Last week I talked at the Future of Web Apps conference in San Francisco as detailed in my euphoric debrief on Saturday. It was not a talk that I looked forward to enormously, but I have to say that the response has been really positive with a decent number of people asking me to post up the slides. So that’s what I’m here to do – providing one (large/75Mb) PDF version: Greater than the sum of its parts and the other a Keynote-produced (and partly self-optimised) small web version.
The talk is about how to generate systems and models wherein large groups of people can publically create something together that’s more than the sum of its parts. It’s about Wikipedia, Flickr, motives for social engagement, how to derive value from innumerable small contributions and what challenges this form of creation may be causing in a world of proprietary data. All fun stuff. Hopefully.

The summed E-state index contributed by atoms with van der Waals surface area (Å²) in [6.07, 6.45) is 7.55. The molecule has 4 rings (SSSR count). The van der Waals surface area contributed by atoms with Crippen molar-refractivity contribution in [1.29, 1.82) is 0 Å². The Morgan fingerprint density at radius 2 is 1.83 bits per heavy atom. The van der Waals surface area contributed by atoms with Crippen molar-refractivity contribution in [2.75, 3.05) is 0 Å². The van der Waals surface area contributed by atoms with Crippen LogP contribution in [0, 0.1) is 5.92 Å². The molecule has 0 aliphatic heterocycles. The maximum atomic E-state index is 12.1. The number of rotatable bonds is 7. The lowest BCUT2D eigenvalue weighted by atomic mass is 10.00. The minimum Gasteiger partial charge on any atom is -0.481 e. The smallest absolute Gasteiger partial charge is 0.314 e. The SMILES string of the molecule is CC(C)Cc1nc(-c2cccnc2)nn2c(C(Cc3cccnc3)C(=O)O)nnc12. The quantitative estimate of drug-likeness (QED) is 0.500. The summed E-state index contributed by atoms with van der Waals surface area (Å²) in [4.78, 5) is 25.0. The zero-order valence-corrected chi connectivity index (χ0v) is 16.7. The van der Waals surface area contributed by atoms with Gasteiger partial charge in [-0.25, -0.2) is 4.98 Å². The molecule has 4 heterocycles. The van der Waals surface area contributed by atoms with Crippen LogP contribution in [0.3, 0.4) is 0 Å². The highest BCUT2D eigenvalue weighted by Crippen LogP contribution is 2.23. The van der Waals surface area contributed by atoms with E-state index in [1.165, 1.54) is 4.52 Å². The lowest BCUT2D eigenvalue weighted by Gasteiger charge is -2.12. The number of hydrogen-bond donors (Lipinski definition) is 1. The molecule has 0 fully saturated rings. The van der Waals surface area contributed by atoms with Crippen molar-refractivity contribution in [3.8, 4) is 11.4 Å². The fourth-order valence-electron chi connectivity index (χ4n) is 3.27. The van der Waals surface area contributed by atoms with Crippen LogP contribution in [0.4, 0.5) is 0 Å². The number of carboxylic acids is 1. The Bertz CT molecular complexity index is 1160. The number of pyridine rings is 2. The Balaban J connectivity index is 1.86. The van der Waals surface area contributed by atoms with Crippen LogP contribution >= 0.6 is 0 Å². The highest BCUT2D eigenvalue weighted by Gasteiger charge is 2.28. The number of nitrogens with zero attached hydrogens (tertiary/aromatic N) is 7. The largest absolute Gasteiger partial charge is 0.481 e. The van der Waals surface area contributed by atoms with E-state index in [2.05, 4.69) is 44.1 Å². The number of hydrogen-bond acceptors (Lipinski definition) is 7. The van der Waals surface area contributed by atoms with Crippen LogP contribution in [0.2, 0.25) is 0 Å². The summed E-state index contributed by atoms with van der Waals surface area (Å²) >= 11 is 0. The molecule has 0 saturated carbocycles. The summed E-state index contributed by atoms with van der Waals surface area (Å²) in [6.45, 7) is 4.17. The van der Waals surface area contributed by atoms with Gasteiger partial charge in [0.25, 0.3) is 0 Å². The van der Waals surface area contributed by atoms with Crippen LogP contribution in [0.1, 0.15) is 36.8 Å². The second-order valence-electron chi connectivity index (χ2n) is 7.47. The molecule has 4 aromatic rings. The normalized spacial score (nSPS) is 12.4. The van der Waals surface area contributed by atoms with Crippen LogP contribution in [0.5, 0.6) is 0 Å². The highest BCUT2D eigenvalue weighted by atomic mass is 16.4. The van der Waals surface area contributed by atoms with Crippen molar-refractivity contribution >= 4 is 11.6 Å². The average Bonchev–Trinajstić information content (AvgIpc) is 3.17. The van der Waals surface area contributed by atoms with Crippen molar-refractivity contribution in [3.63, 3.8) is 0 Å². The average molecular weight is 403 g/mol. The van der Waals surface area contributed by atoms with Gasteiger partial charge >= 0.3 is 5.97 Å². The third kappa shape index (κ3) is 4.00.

Much as with my last Future of Web Apps talk there’s an extent to which the slides will only make sense if viewed alongside some coherent notes of the talk around them. There are luckily some of those available online. I want to make sure to thank Matt Webb, Simon Willison and Matt Biddulph again (in addition to everyone else who helped me get it together) before I post up the thing in question. Mr Webb in particular deserves a mention since there’s a great chunk of thinking in this piece that – while I’m not sure he’d agree with all of it – was definitely the result of conversations that we had together at the BBC.
Like last time, I will promise right now to properly write up the talk in question, but – again like last time – it’s quite likely to be a while before I can get my act together!